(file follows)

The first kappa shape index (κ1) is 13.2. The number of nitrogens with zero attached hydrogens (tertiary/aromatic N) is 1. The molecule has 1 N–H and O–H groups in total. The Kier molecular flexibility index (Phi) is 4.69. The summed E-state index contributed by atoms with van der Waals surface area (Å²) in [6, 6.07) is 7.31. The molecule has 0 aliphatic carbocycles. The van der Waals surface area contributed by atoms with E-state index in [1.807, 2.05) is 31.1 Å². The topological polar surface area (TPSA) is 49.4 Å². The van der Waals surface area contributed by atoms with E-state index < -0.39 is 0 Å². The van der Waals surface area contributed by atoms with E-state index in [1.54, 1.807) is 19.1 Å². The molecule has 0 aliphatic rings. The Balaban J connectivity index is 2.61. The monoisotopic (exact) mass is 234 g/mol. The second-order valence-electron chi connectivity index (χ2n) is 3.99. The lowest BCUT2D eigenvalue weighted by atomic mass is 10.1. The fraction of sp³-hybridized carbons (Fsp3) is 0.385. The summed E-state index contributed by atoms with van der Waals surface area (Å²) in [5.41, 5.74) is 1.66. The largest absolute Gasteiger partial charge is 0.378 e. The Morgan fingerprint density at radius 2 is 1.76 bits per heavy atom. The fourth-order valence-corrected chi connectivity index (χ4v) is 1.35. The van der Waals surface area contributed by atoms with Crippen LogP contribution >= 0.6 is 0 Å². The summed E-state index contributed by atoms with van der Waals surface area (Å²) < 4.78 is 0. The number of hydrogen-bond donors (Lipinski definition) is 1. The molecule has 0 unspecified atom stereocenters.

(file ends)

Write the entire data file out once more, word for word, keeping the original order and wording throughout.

The first kappa shape index (κ1) is 13.2. The number of nitrogens with zero attached hydrogens (tertiary/aromatic N) is 1. The molecule has 1 N–H and O–H groups in total. The Kier molecular flexibility index (Phi) is 4.69. The summed E-state index contributed by atoms with van der Waals surface area (Å²) in [6, 6.07) is 7.31. The molecule has 0 aliphatic carbocycles. The van der Waals surface area contributed by atoms with E-state index in [1.807, 2.05) is 31.1 Å². The topological polar surface area (TPSA) is 49.4 Å². The van der Waals surface area contributed by atoms with E-state index < -0.39 is 0 Å². The van der Waals surface area contributed by atoms with E-state index in [1.54, 1.807) is 19.1 Å². The molecule has 0 aliphatic rings. The Balaban J connectivity index is 2.61. The monoisotopic (exact) mass is 234 g/mol. The second-order valence-electron chi connectivity index (χ2n) is 3.99. The lowest BCUT2D eigenvalue weighted by atomic mass is 10.1. The fraction of sp³-hybridized carbons (Fsp3) is 0.385. The summed E-state index contributed by atoms with van der Waals surface area (Å²) in [5.41, 5.74) is 1.66. The largest absolute Gasteiger partial charge is 0.378 e. The Morgan fingerprint density at radius 2 is 1.76 bits per heavy atom. The fourth-order valence-corrected chi connectivity index (χ4v) is 1.35. The van der Waals surface area contributed by atoms with Crippen LogP contribution >= 0.6 is 0 Å². The summed E-state index contributed by atoms with van der Waals surface area (Å²) < 4.78 is 0. The number of hydrogen-bond donors (Lipinski definition) is 1. The molecule has 0 unspecified atom stereocenters.